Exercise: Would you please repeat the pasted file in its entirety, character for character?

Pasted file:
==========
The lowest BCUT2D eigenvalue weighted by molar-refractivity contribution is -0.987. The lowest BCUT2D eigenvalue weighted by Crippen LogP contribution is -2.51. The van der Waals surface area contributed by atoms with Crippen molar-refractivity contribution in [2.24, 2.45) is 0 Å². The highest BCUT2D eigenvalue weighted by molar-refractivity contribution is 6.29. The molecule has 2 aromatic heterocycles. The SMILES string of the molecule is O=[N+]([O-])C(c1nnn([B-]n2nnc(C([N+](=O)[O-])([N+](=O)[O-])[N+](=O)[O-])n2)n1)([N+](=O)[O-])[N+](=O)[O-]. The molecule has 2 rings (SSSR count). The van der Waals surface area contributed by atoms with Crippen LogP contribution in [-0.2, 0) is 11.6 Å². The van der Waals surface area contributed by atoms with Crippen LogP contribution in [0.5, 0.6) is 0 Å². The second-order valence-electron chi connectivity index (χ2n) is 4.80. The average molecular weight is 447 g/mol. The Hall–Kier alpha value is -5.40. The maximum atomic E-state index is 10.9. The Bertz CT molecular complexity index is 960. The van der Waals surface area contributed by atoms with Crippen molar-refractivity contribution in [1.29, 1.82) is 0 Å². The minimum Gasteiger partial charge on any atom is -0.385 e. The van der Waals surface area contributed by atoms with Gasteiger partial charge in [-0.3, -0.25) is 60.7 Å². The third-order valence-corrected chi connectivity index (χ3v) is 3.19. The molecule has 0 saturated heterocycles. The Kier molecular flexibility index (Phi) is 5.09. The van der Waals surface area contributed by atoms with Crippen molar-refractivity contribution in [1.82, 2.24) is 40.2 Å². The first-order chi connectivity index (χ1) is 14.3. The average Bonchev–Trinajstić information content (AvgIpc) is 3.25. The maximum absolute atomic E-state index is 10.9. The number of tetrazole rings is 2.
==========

The lowest BCUT2D eigenvalue weighted by molar-refractivity contribution is -0.987. The lowest BCUT2D eigenvalue weighted by Crippen LogP contribution is -2.51. The van der Waals surface area contributed by atoms with Crippen molar-refractivity contribution in [2.24, 2.45) is 0 Å². The highest BCUT2D eigenvalue weighted by molar-refractivity contribution is 6.29. The molecule has 2 aromatic heterocycles. The SMILES string of the molecule is O=[N+]([O-])C(c1nnn([B-]n2nnc(C([N+](=O)[O-])([N+](=O)[O-])[N+](=O)[O-])n2)n1)([N+](=O)[O-])[N+](=O)[O-]. The molecule has 2 rings (SSSR count). The van der Waals surface area contributed by atoms with Crippen LogP contribution in [-0.2, 0) is 11.6 Å². The van der Waals surface area contributed by atoms with Crippen LogP contribution in [0.5, 0.6) is 0 Å². The second-order valence-electron chi connectivity index (χ2n) is 4.80. The average molecular weight is 447 g/mol. The Hall–Kier alpha value is -5.40. The maximum atomic E-state index is 10.9. The Bertz CT molecular complexity index is 960. The van der Waals surface area contributed by atoms with Crippen molar-refractivity contribution in [1.29, 1.82) is 0 Å². The minimum Gasteiger partial charge on any atom is -0.385 e. The van der Waals surface area contributed by atoms with Gasteiger partial charge in [-0.3, -0.25) is 60.7 Å². The third-order valence-corrected chi connectivity index (χ3v) is 3.19. The molecule has 0 saturated heterocycles. The Kier molecular flexibility index (Phi) is 5.09. The van der Waals surface area contributed by atoms with Crippen molar-refractivity contribution in [1.82, 2.24) is 40.2 Å². The first-order chi connectivity index (χ1) is 14.3. The average Bonchev–Trinajstić information content (AvgIpc) is 3.25. The maximum absolute atomic E-state index is 10.9. The number of tetrazole rings is 2.